# Python: Probably the Best Language for Interview

I have watched candidates coding in the whiteboard with C++, Java, JavaScript, ES6 JavaScript, Python, Ruby, — looking forward to Rust, Clojure, Erlang etc, programers! I think Python is probably the best programming language for technical interview, especially whiteboard programming.

## High expressiveness

Python use indention to express control blocks, which has *zero cost* in the
whiteboard programming. No other languages can beat doing nothing!

Joke aside, Python absorbs many traits from functional languages for the better expressiveness, more notably:

- List comprehension
- Higher-order functions
- Generator and iterator

### List Comprehension

I think the list comprehension might be the most intuitive and powerful way to manipulate the iterable data.

We can flatten the nested list with even-number predict in one-liner:

```
In [6]: nested_list = [[1, 2], (3, 4, 5)]
In [7]: [x for sublist in nested_list for x in sublist if x % 2 == 0]
Out[7]: [2, 4]
```

We can explore the neighbors of position `(i, j)`

with predicts for
breadth-first search in the 2D grid, such as 695. Max Area of Island.

```
candidates = [
(x, y) for x, y in explore(i, j, rows, cols)
if grid[x][y] and (x, y) not in visited
]
```

### Higher-order functions

I prefer the list comprehension over `map`

and `filter`

composition for its
readability. The `filter`

shines when constructing the sequence from scratch.
For example, the following `explore`

method returns adjacent positions within
bounds:

```
def explore(i, j, rows, cols):
return filter(
lambda d: 0 <= d[0] < rows and 0 <= d[1] < cols,
[(i - 1, j), (i, j + 1), (i, j - 1), (i + 1, j)]
)
```

You can also invoke `sort`

, `sorted`

, `min`

, `max`

method with extra `key`

function to override the default ordering logic. For example, we can sort the
DNA sequence based on the occurrences:

```
>>> counter = Counter('acacctatgccagggttgagggtgcgacggga')
>>> sorted(counter, key=lambda k: counter[k], reverse=True)
['g', 'a', 'c', 't']
```

The module `operator`

also provides alternative methods for the operators, such
as `operator.add(x, y)`

is equivalent to `lambda x, y: x + y`

. It is merely a
matter of personal taste.

### Generator and Iterator

It is quite common to harvest the results from the recursion, such as tree traversal. Alternatively, we can use generator to emit results, then collect results externally. It is more readable, and consumes less memory in general.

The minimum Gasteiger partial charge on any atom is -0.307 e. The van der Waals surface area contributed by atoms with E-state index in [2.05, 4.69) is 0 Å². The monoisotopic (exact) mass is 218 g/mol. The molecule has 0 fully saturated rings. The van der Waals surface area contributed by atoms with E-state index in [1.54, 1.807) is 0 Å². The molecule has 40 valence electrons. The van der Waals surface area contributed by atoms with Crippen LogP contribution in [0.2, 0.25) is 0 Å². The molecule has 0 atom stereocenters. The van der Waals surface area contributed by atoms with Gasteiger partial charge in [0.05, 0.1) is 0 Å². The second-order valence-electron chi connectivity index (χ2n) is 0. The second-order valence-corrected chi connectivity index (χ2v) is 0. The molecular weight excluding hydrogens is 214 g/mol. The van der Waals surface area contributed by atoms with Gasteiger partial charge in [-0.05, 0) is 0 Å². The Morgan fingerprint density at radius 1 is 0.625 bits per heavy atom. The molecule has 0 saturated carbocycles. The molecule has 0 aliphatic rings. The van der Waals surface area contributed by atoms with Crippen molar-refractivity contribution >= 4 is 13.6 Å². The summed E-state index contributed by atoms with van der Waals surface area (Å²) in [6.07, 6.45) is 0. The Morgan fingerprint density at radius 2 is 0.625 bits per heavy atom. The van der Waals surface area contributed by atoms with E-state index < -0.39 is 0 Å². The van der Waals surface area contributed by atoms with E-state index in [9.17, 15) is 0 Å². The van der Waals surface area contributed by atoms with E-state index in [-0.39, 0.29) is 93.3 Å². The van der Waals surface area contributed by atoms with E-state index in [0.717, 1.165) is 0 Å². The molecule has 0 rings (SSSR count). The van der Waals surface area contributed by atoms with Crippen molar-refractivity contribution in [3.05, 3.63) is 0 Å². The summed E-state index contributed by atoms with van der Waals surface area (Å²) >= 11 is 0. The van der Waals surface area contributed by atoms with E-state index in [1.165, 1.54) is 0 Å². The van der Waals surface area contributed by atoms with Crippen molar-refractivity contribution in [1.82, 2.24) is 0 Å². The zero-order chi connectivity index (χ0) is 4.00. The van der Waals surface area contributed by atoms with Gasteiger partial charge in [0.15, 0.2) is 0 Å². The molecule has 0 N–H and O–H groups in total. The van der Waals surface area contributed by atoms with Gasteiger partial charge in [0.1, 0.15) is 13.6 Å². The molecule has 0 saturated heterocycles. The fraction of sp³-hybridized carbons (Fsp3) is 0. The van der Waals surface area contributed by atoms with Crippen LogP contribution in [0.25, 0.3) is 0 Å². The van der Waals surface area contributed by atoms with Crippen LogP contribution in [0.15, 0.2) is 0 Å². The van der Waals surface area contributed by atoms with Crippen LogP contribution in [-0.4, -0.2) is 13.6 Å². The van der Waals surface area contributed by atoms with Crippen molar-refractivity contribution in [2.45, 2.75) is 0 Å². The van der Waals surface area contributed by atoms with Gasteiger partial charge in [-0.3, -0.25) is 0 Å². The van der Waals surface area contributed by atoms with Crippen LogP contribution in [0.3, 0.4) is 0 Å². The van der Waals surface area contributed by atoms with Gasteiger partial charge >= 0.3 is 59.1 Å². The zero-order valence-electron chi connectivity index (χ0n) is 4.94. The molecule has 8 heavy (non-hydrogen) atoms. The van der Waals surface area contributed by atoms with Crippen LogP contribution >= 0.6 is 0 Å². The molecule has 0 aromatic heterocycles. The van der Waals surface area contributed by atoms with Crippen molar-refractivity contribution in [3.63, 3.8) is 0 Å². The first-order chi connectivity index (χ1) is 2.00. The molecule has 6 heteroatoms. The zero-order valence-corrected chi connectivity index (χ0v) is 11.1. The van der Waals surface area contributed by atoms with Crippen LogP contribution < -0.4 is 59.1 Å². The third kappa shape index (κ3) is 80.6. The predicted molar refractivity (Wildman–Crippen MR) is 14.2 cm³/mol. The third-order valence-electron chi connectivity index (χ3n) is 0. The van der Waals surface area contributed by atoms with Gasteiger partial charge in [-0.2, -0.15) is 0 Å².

```
def pre_order_traverse(root: TreeNode):
if root is None: return
yield root.val
yield from root.left
yield from root.right
# Materialize the generator with list
list(pre_order_traverse(root))
```

On the other hand, we might want to consume the iterable data progressively. For example, in the n-way merge, the next element in the sequence is pushed to the heap only when the preceeding element is popped. Instead of tracking the sequence’s cursor, we use the iterator to simplify the book keeping.

```
from heapq import heapify, heappush, heappop
def merge(seqs: List[List[int]]):
heap = [iter(s) for s in seqs]
heap = [(next(it), it) for it in heap]
heapify(heap)
while heap:
val, it = heappop(heap)
yield val
try:
heappush(heap, (next(it), it))
except StopIteration:
pass
```

## Batteries included

Python is reputable for the batteries include philosophy. Out of the box, Python programmers are equipped with:

`set`

, aka`HashSet`

in Java`dict`

, aka`HashMap`

in Java`list`

, a generic vector or array with random access`heapq`

, a min-heap, aka`PriorityQueue`

`collections.Counter`

, similar ideas as`MultiSet`

`collections.deque`

, a double-ended queue to support efficient appends and pops from both sides.`collections.defaultdict`

, can be used for`MultiHashMap`

in java.`collections.OrderedDict`

Let’s see how they make our lives easier, :-).

### Tuple

The built-in data structure `tuple`

is an essential build block despite it is
often underestimated.

We can store arbitrary data in a `tuple`

instead of declaring a class, — quick
and dirty but suitable for the interview context. Here is a more sophisticated
example to use tuple for double-linked list.

Recall the n-way merge example: the iterator is stored with the value, then pushed back to min-heap, and the heap-sort still works! This is due to that the tuple is compared from left to right:

```